≡ Menu

The Mysterious Stranger

A mysterious stranger walks into a lawless town. No one really knows who he is or where he has come from, but through his gruff exterior the locals can see he has a good heart and can help them defeat the local bandits and save the town before walking off into the sunset. In the era where everyone wants to know everything, where has he walked off to?

Media companies think that every character needs motivation and background to be who they are. Who are they? Where did they come from? Why are they who they are? But does it really matter? Do we really need to know what the backstory is in order to enjoy the movie? Does knowing about his/her childhood really impact where he/she is now in the story we are watching?

Two of the most popular characters growing up for me were Wolverine and Boba Fett. Wolverine, from the X-Men comics, was the feral berserker with metal claws from the Canadian wilderness with no memory of his history, which also meant the reader had no clue where he came from. Boba Fett was the bounty hunter with cool looking armor in Empire Strikes Back who had a few lines and captured Han Solo (Boba Fett was also the mail away toy before the movie was released, making children wonder who he was even more). Neither of them had known back stories, but they were mysterious and somewhat violent, endearing them to their audience.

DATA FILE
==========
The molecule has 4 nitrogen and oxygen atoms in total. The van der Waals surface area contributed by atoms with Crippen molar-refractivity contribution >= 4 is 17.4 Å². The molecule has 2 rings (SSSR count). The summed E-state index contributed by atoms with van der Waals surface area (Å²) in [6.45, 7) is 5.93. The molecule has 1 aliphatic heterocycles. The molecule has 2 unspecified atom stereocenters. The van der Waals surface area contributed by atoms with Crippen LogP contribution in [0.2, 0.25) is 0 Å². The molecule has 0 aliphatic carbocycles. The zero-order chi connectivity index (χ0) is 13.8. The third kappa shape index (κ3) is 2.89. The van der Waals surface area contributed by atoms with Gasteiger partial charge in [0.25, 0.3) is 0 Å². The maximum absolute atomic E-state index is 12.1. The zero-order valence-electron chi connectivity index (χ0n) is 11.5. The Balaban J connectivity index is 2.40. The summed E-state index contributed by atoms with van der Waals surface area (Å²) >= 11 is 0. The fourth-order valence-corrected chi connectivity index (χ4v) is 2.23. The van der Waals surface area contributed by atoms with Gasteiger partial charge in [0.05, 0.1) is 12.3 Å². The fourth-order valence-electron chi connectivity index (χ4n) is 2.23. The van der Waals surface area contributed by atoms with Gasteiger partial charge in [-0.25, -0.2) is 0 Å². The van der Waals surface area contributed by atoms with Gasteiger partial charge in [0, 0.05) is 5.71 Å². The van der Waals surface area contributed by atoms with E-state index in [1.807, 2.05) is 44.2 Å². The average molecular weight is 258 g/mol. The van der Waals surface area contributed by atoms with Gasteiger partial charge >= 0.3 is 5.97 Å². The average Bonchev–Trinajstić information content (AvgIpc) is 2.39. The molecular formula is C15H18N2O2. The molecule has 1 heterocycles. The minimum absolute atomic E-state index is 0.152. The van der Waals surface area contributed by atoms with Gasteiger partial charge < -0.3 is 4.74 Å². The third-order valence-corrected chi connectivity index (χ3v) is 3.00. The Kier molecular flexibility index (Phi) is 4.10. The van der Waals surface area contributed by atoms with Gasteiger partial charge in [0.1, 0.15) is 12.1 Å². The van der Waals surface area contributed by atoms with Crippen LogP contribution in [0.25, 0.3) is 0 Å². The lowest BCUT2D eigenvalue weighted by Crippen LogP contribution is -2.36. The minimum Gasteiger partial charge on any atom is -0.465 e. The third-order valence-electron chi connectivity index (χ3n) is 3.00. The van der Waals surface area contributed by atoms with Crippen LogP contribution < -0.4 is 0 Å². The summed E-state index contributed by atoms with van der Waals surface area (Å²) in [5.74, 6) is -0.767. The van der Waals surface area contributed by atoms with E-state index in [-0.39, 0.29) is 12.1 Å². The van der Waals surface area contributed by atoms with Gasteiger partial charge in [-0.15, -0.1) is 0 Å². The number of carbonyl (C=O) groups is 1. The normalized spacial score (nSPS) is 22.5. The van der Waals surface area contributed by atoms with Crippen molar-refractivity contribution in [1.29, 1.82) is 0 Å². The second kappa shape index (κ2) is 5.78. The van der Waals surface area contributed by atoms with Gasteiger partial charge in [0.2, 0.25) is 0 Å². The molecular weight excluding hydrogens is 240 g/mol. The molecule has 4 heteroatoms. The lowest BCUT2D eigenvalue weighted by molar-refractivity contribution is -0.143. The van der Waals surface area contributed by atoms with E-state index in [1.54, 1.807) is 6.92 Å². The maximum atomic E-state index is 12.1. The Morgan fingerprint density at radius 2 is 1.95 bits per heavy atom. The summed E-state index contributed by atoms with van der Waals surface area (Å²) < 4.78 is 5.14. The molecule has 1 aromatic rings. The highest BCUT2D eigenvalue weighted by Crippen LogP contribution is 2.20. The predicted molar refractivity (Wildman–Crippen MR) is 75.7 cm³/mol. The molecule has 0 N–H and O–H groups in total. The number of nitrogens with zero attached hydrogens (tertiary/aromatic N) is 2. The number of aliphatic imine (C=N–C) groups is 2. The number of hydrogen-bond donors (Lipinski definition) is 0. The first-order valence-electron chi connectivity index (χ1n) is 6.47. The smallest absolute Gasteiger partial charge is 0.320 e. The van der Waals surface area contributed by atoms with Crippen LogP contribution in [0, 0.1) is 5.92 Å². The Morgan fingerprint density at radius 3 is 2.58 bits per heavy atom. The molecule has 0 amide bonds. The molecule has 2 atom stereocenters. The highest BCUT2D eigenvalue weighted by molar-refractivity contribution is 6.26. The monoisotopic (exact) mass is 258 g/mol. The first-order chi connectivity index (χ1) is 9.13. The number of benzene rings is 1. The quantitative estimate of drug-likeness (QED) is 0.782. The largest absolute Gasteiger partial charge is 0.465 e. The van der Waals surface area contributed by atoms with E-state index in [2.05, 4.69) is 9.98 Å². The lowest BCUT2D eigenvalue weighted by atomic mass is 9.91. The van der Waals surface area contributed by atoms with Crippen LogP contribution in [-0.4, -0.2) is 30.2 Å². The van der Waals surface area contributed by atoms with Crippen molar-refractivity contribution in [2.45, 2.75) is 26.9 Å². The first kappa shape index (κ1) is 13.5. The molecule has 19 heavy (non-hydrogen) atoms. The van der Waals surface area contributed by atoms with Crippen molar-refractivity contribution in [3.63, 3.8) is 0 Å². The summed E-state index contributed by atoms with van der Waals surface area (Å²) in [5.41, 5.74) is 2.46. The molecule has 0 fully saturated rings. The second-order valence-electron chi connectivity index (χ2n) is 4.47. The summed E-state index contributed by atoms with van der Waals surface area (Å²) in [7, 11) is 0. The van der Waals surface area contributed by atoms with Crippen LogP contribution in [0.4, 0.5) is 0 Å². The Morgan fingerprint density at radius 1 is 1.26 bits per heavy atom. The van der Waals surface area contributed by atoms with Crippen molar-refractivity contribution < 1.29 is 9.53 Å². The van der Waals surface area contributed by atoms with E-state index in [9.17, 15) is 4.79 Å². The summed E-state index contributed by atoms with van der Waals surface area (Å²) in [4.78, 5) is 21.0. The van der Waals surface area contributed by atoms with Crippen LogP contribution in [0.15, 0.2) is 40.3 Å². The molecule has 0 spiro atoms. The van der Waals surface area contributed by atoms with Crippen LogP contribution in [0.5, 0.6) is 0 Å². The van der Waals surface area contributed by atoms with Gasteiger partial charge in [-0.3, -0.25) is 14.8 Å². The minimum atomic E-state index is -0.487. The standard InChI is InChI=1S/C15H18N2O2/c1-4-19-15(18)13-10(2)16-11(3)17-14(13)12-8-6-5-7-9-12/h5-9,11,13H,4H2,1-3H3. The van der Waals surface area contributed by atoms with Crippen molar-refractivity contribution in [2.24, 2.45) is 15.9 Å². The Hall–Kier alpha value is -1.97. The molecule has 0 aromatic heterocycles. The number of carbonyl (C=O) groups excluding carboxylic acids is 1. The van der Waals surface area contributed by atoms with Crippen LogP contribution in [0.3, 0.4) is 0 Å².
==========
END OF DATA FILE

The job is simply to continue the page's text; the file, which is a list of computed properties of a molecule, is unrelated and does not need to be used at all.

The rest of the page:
Even Wolverine and Boba Fett were not immune to the need to explain away mysteries. Both characters had their histories explained in later stories. Wolverine’s childhood and formative years were later shown in origin miniseries and Boba Fett’s childhood origin revealed he was a clone in Attack of the Clones. Neither story does much to forward the character or add much to them, but it does subtract the mystery that drew in the fan initially, and a genie that cannot be put back in the bottle.

Would Clint Eastwood’s The Man With No Name be more interesting if his name was Jack and he had a misunderstood childhood that caused him to wander the Old West? Probably not. So then why does every character need a backstory? Why do we need to be force fed the entire story, rather than letting our imaginations fill in the missing gaps and pique our curiosity as to who were?

I would like to see the mysterious stranger return to exact his vengeance and help those in need (or carry out their nefarious deeds of villainous intent) with explaining every detail about them before they return to obscurity. Give us something to talk about and children to imagine with their action figures once more.


{ 0 comments… add one }

Leave a Comment